Note: This article is part of The Vision is the weekly e-newsletter of Christ Reformed Baptist Church. To be added to Vision list, send your request to email@example.com.
I have long been intrigued by the gospel account of the healing of the Gadarene demoniac (references will be to Mark’s account in Mark 5:1-20). This man lived “among the tombs” and was possessed of an unclean spirit (v. 2). He would break the chains that were used to bind him, and no one could tame him (v. 4). Night and day he roamed the mountains and the tombs “crying out and cutting himself with stones” (v. 5). Yet when he saw Jesus he threw himself at his feet and worshipped him (v. 6).
When Jesus asked the name of the evil spirit that had set up shop in this man’s soul, he answered, “My name is Legion; for we are many” (v. 9). Jesus granted their pitiful request to be sent into the unclean swine, and the herd promptly “ran violently down the steep place into the sea, and drowned in the sea” (v. 13).
The townsfolk who came out to investigate were startled to see the formerly wild man “sitting and clothed and in his right mind. And they were afraid” (v. 15). They then pleaded with Jesus to leave their region (v. 17).
The most striking detail of the narrative just might be the ending. As Jesus gets in the boat to depart, the healed man “begged Him that he might be with Him” (v. 18). Jesus, however, did not permit this. Instead he offered the man a commission to stay at home: “Go home to your friends, and tell them what great things the Lord has done for you, and how He has had compassion on you” (v. 19).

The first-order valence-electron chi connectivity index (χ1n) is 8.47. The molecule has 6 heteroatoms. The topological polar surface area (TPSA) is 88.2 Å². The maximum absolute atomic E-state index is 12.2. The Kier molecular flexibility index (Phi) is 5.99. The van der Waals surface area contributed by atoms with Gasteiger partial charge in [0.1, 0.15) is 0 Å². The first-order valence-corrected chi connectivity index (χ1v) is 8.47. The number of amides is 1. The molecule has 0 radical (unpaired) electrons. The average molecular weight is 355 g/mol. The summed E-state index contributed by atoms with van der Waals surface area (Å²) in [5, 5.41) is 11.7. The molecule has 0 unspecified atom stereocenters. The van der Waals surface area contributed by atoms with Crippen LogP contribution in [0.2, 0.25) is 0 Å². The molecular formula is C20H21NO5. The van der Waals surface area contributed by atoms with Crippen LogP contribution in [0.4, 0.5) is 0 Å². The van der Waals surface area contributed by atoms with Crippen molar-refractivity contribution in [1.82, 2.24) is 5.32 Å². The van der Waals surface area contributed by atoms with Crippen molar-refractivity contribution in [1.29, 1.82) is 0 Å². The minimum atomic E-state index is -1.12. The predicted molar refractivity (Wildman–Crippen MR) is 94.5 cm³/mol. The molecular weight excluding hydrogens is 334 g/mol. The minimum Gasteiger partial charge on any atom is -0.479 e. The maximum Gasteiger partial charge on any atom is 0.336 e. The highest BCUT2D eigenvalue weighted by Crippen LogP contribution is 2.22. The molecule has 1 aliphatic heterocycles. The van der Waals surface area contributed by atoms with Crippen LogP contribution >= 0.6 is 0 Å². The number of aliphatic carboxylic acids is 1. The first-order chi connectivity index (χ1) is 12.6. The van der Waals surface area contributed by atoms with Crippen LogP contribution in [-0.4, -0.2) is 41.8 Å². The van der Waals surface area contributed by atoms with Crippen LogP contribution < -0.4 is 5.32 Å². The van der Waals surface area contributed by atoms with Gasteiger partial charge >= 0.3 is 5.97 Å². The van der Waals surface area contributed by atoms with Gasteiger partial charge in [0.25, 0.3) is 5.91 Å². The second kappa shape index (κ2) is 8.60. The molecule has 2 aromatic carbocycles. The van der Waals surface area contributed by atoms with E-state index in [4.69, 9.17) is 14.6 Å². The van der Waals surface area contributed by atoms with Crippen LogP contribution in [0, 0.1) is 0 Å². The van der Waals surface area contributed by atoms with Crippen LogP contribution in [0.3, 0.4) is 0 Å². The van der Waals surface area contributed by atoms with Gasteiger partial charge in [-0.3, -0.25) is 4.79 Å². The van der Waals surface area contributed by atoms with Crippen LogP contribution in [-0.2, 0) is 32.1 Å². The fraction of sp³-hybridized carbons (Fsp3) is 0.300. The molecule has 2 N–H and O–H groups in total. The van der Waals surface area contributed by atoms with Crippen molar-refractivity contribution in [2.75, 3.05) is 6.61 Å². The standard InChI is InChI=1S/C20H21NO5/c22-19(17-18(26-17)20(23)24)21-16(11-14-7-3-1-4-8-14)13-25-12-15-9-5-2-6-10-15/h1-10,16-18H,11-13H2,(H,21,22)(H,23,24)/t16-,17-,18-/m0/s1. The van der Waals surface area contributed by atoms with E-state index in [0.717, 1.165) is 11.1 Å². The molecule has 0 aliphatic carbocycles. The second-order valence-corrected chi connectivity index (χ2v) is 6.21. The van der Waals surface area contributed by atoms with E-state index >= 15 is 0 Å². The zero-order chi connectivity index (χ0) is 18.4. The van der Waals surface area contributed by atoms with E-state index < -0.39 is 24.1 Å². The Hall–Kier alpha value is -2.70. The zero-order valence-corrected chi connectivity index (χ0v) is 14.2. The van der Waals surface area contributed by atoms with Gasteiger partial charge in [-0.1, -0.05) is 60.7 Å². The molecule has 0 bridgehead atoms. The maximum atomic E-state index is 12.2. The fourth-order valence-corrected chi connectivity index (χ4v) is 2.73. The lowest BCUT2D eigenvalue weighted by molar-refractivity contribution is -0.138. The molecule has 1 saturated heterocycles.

I have heard many missionaries over the years speak of their call to leave their home culture to go to another culture to preach the gospel. This account reminds us that sometimes the call of Christ is for us to stay in our home culture. I remember once hearing a missionary in Eastern Europe tell of getting a call just after the fall of communism from an American pastor offering to come over and bring a group from his church to distribute tracts and do street evangelism. The missionary asked in return, “Tell me, have you and your church been doing this kind of work in the town where you live?” There was a long silence on the other end of the line.
Some of us will be called to go to faraway places to serve the Lord. Others of us will have much more mundane callings. Have we spoken to our friends, family members, and neighbors of what the Lord has done for us? Do they know of the Lord’s great expression of compassion for us?
The account of the Gadarene demoniac ends with this report: “And he departed and began to proclaim in Decapolis all the things that Jesus had done for him; and all marveled” (v. 20).
Grace and peace, Pastor Jeff Riddle
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